ANCHORAGE, Alaska — The Latest on the eruption of Alaska’s Bogoslof Volcano (all times local):

2:25 p.m.

The Alaska Volcano Observatory says a volcano in the Aleutian Islands spewed ash for about three hours.

An explosive eruption began at about 10 a.m. Monday Alaska time and continued until 1 p.m. at Bogoslof (BOH-gohs-lawf) Volcano about 850 miles (1,400 kilometers) southwest of Anchorage.

The National Weather Service issued a message warning aviators of an ash cloud up to 34,000 feet (10,365 meters).

Ash clouds above 20,000 feet (6,100 meters) can threaten jet airliners traveling between Asia and North America. Ash can harm and even stop engines and pilots take measures to fly over or around clouds.

The observatory monitored the eruption with seismic, infrasound, satellite and lightning data. Seismic activity declined but remains above background levels.

The observatory says low-level ash emissions may be continuing and could intensify without warning.

Bogoslof has been erupting on and off since mid-December.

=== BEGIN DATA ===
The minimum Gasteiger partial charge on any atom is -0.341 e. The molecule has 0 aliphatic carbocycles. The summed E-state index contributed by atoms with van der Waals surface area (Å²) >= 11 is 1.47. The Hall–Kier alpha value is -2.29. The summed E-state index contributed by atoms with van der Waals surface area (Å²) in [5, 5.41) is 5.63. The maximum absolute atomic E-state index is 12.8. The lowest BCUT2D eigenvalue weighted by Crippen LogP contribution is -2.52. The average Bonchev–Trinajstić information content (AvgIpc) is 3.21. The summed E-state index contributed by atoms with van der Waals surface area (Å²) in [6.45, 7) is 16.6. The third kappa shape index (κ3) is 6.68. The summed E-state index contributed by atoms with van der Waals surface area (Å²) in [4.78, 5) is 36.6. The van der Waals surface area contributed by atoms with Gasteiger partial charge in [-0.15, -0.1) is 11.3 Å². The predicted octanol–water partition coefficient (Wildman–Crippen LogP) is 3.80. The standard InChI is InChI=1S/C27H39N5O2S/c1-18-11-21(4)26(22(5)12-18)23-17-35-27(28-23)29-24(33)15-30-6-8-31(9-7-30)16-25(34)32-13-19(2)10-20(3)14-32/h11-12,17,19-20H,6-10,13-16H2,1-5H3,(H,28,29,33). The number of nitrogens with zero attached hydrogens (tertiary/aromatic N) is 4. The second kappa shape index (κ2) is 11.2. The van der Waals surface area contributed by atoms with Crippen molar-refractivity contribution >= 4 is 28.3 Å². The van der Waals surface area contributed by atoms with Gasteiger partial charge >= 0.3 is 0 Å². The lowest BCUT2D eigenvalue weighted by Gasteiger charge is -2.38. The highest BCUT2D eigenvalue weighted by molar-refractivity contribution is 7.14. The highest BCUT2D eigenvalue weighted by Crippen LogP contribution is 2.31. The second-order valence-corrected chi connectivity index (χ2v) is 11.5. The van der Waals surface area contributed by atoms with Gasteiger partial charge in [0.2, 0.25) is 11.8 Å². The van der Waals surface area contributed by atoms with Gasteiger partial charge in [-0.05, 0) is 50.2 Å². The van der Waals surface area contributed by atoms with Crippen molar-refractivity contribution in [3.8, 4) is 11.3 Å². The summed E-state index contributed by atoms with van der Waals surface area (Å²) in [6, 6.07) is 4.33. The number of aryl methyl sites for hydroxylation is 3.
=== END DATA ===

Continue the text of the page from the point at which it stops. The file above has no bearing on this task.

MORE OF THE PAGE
11:50 a.m.

The Alaska Volcano Observatory reports the latest eruption of a volcano in the Aleutians Islands sent up an ash cloud that could affect jet traffic.

Bogoslof (BOH-gohs-lawf) Volcano erupted at 10 a.m. Monday.

A pilot reported seeing the accompanying ash cloud at 32,000 feet (9,750 meters).

Ash clouds above 20,000 feet (6,100 meters) can harm jet airliners traveling between Asia and North America.

Pilots warned of ash clouds fly over or around them to avoid engine damage.

The observatory says seismic and infrasound data suggested that the ash emission continued after the initial eruption.

Winds were pushing the cloud south. No hazards for communities were expected.

Bogoslof has erupted periodically since mid-December. The volcano is 850 miles (1,400 kilometers) southwest of Anchorage.

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